What is: Azure Storage Blob?

Microsoft Azure Storage provides an unstructured storage service for binary and text data known as Blob. It can be used to store any form of data including audio, video, images, documents and other media files. It can be accessed over the internet via HTTP or HTTPS, though the access can be controlled. The data stored in blob storage can be exposed publicly to anyone or can be accessed privately using Shared Access Keys.

Blob storage can be used in following scenarios(not limited to):

  • Sharing media/documents over the internet
  • Audio & Video live Streaming
  • Data backup, disaster recovery, and data archiving

Blob service contains the following three components:

  1. Storage Account: This is the root of all the Azure Storage resources. It acts as a unique namespace for the storage resources clubbed together. All the storage resources within a storage account are billed together as a single unit.
  2. Containers: A container refers to a group of blobs. All blobs must be in a container and a container can have any number of blobs.A container does not have any content on its own and only contains properties and metadata.
  3. Blobs: A blob is an actual file stored in a container. It could be of any type or size. A blob has content, properties as well as metadata.

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Any resource within Azure Storage is internet-addressable or in other words, can be accessed over the internet using a resource URI. Resource URI for the shown example will appear like

https://media.blob.core.windows.net/images/image1.jpg.

Since the resources are internet addressable and can be accessed over HTTP, they support the HTTP verbs like GET, PUT, HEAD and DELETE.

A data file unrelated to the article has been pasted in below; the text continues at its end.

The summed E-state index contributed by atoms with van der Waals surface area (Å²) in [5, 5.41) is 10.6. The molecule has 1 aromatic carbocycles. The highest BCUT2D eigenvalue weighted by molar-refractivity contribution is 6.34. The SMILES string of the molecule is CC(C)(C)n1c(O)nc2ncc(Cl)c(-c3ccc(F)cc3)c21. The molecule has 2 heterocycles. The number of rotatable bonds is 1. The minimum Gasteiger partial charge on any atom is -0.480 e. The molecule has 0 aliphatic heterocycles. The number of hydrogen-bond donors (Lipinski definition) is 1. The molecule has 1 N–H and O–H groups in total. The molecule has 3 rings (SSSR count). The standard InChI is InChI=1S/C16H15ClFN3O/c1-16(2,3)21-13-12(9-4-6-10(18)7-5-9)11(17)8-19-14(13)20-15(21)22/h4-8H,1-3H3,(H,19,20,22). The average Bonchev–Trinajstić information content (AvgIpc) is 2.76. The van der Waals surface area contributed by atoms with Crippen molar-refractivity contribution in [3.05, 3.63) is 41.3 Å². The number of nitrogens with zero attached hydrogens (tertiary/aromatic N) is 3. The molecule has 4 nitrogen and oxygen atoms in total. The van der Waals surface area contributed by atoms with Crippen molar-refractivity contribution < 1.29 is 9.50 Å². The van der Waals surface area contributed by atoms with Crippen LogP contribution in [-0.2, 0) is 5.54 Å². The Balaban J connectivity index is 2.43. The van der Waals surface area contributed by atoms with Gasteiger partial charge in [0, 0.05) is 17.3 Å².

There are 3 types of blobs:

  1. Block Blobs: These blobs are made of blocks. A block blob can have a maximum of 50000 blocks of size 4MB each. Maximum size allowed for a block blob is slightly over 195 GB(50000 * 4). A block blob more than 64MB in size cannot be committed in a single operation and should be committed as a set of blocks – block by block.
  2. Append Blobs: These blobs are similar to Block blobs except they are optimized for append operations. These blobs are generally used for logging.
  3. Page Blobs: These blobs store data in pages and are designed to be more efficient for frequent read/write operations. Page blobs are used in Azure VMs as OS and data disks.

Points to note:

  1. The type of the blob is specified at the time of blob creation and cannot be changed later.
  2. Blob’s content can be updated anytime using appropriate operations for the type of the blob.
  3. Two storage accounts can have a container with the same name, but, a container name is unique within a storage account.
  4. Two containers can have blob with the same name, but, a blob name is unique within a container.
  5. Container names should always be in lowercase and should always start with a letter or a number.
  6. Blob names are case sensitive, hence, keep a note of the casing while creating a blob.